4. Again, according to the contention of the plaintiff's learned Counsel, it will only be the person who actually contracts the debt that will be entitled to claim relief under the Act and not his heir at law or legal representative because the latter will ordinarily be under no personal liability. Similarly, in the case of joint families, relief under the Act will have to be limited only to the actual borrower or to those special cases in which other members of the family might on special grounds have become personally liable. But the provisions of the Act relating to joint families clearly indicate that even members who are under no personal liability are entitled to invoke the protection of the Act for the preservation of the property of the family. It was next pointed out that while Clause (5) which defines 'creditor' takes care to include his heirs, legal representatives and assigns, there is no corresponding definition in the case of a 'debtor'. This omission is obviously due to the fact that the reference to liability in Clause (3) is wide enough to cover every person who is in any manner liable, either because he is personally liable or because he is liable on account of the possession of property. There was no necessity to refer to any heir, legal representative or assign except in cases in which such person was liable within the meaning of Clause (3).
5. It was next contended that the liability of the petitioner was not one falling within Section 8 of the Act, because he purchased the property only in 1933 and his liability was not therefore one subsisting prior to 1st of October, 1932. This proceeds upon a misapprehension of the nature of the petitioner's liability. His liability is traceable to the original mortgage and his purchase was not the basis of any new liability. The liability that is now sought to be enforced is the liability arising out of the mortgage in 1929. The case therefore falls under Section 8.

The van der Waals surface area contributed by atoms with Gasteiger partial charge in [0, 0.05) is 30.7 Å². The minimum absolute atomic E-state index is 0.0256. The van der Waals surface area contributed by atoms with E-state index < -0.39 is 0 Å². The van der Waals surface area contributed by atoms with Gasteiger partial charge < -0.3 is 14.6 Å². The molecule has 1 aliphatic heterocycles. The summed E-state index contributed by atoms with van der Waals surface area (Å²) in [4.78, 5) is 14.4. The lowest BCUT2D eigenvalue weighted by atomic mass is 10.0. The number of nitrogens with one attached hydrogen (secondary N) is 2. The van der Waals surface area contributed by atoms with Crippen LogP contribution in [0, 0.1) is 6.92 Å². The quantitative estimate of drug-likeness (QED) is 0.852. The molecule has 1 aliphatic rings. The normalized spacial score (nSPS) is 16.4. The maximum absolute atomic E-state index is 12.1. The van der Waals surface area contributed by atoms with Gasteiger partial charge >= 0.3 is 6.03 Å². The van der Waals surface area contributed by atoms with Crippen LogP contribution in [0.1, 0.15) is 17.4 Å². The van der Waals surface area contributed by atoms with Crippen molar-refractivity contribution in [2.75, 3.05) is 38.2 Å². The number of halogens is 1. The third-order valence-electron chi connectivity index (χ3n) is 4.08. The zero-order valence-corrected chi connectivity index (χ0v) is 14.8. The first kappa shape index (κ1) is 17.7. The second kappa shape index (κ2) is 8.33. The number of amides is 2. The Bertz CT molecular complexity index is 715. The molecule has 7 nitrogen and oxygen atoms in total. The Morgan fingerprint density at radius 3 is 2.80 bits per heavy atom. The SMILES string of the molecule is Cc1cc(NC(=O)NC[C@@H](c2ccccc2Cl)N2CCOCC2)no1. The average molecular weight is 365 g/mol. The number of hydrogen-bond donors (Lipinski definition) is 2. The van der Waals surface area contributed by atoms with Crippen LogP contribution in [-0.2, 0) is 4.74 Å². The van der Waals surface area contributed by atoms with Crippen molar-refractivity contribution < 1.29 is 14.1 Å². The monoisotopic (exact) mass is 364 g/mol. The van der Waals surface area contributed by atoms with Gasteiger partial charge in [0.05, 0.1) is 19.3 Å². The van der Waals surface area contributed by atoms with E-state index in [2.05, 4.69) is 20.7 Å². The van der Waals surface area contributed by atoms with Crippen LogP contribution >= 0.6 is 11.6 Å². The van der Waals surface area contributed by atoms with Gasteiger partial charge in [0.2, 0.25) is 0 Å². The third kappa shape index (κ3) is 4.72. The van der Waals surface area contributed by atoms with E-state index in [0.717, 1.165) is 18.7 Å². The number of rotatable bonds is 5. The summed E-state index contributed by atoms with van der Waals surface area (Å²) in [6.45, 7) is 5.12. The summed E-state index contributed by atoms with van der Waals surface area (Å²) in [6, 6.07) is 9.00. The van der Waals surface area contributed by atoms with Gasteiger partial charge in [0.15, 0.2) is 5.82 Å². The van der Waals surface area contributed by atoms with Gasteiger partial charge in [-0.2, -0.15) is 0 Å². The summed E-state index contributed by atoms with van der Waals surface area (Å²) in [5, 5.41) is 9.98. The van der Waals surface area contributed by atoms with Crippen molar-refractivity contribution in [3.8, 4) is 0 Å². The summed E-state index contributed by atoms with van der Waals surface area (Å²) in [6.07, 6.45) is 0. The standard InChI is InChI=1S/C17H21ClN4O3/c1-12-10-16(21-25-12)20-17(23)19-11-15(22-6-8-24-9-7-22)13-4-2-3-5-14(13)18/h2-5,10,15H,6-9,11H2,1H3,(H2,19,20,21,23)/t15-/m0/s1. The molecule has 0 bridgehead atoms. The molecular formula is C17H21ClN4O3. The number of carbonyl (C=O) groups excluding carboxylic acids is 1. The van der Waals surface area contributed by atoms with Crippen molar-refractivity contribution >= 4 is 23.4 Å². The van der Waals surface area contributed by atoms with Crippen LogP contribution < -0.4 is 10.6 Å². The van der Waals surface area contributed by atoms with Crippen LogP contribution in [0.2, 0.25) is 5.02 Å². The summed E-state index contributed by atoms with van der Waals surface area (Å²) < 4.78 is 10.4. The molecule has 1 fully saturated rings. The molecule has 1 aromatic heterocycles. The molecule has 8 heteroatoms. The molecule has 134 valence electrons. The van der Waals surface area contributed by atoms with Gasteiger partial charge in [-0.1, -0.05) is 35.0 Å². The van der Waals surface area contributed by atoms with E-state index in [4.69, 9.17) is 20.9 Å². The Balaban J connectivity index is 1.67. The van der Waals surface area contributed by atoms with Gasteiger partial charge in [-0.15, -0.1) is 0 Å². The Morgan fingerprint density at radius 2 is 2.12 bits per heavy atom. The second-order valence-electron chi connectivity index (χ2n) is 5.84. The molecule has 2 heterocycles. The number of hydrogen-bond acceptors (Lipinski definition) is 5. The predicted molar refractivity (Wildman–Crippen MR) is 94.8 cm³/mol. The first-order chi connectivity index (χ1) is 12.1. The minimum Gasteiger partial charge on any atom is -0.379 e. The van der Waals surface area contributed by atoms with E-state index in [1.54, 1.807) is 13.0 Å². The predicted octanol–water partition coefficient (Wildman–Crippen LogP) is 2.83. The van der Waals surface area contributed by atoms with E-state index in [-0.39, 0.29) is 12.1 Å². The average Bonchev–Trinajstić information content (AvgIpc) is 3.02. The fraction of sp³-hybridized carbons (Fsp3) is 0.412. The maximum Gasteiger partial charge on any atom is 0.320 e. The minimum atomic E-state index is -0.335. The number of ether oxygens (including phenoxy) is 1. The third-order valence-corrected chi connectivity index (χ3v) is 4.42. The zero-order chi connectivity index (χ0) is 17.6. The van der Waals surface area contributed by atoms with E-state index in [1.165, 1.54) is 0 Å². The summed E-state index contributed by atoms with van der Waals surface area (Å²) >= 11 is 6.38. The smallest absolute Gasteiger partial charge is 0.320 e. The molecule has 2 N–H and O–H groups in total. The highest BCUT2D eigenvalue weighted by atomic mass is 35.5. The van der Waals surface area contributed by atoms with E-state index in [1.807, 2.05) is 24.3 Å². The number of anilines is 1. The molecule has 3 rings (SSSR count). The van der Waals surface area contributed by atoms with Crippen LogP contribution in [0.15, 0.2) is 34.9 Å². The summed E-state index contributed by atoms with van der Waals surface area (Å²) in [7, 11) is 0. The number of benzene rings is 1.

6. It was finally contended that relief under the Act should be limited to the extent of the proportion attributable to the property in the possession of the petitioner and that the plaintiff must be at liberty to recover his full claim against the properties in the hands of the mortgagors. We do not think we can accede to this contention either. The relief under Section 8 is not confined to the applicant. The applicant has only to move the Court and bring certain facts to its notice and the quantum of relief is indicated by Section 8. Difficult questions may arise where some of the persons liable are agriculturists and some are not. One such case has been specifically dealt with in Section 14 of the Act. The principle to be applied in cases not so specifically dealt with need not be discussed in the present case because it has not been suggested that the other persons liable here are not agriculturists.
7. We accordingly hold that the debt must be scaled down in the manner indicated in Section 8. It is agreed that on this basis the amount due to the plaintiff will be Rs. 3,300 on 1st October, 1937. To this will be added interest at 61/4 per cent, per annum as per the directions in our judgment. The plaintiff will also be entitled to his costs as directed in the judgment in the main appeal. The appropriate figures calculated on the above basis will be inserted in the decree to be passed in the appeal.